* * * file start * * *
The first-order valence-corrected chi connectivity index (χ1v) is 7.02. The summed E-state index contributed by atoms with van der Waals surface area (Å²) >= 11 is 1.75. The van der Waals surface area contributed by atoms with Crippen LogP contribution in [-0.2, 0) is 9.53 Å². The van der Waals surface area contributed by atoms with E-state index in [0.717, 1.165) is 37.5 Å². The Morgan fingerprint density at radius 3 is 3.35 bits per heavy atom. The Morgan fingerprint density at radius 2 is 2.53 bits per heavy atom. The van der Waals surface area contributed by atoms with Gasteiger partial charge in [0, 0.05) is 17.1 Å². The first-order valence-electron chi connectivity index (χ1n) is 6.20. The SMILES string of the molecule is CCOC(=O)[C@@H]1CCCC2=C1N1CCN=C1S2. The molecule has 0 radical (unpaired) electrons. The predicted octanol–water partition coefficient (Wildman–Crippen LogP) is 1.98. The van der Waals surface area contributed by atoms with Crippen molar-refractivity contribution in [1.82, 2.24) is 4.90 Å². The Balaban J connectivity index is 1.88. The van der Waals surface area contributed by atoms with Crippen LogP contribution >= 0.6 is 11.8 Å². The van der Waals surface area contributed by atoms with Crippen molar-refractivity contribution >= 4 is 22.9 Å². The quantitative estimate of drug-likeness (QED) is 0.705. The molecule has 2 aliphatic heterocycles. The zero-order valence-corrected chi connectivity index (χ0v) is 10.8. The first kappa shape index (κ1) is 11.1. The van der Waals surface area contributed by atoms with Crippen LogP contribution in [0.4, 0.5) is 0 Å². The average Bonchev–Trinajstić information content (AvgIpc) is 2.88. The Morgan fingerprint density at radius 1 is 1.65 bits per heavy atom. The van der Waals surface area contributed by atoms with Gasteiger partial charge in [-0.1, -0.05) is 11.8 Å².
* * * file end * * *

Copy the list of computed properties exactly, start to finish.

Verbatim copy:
The first-order valence-corrected chi connectivity index (χ1v) is 7.02. The summed E-state index contributed by atoms with van der Waals surface area (Å²) >= 11 is 1.75. The van der Waals surface area contributed by atoms with Crippen LogP contribution in [-0.2, 0) is 9.53 Å². The van der Waals surface area contributed by atoms with E-state index in [0.717, 1.165) is 37.5 Å². The Morgan fingerprint density at radius 3 is 3.35 bits per heavy atom. The Morgan fingerprint density at radius 2 is 2.53 bits per heavy atom. The van der Waals surface area contributed by atoms with Gasteiger partial charge in [0, 0.05) is 17.1 Å². The first-order valence-electron chi connectivity index (χ1n) is 6.20. The SMILES string of the molecule is CCOC(=O)[C@@H]1CCCC2=C1N1CCN=C1S2. The molecule has 0 radical (unpaired) electrons. The predicted octanol–water partition coefficient (Wildman–Crippen LogP) is 1.98. The van der Waals surface area contributed by atoms with Crippen molar-refractivity contribution in [1.82, 2.24) is 4.90 Å². The Balaban J connectivity index is 1.88. The van der Waals surface area contributed by atoms with Crippen LogP contribution >= 0.6 is 11.8 Å². The van der Waals surface area contributed by atoms with Crippen molar-refractivity contribution >= 4 is 22.9 Å². The quantitative estimate of drug-likeness (QED) is 0.705. The molecule has 2 aliphatic heterocycles. The zero-order valence-corrected chi connectivity index (χ0v) is 10.8. The first kappa shape index (κ1) is 11.1. The van der Waals surface area contributed by atoms with Crippen LogP contribution in [0.4, 0.5) is 0 Å². The average Bonchev–Trinajstić information content (AvgIpc) is 2.88. The Morgan fingerprint density at radius 1 is 1.65 bits per heavy atom. The van der Waals surface area contributed by atoms with Gasteiger partial charge in [-0.1, -0.05) is 11.8 Å².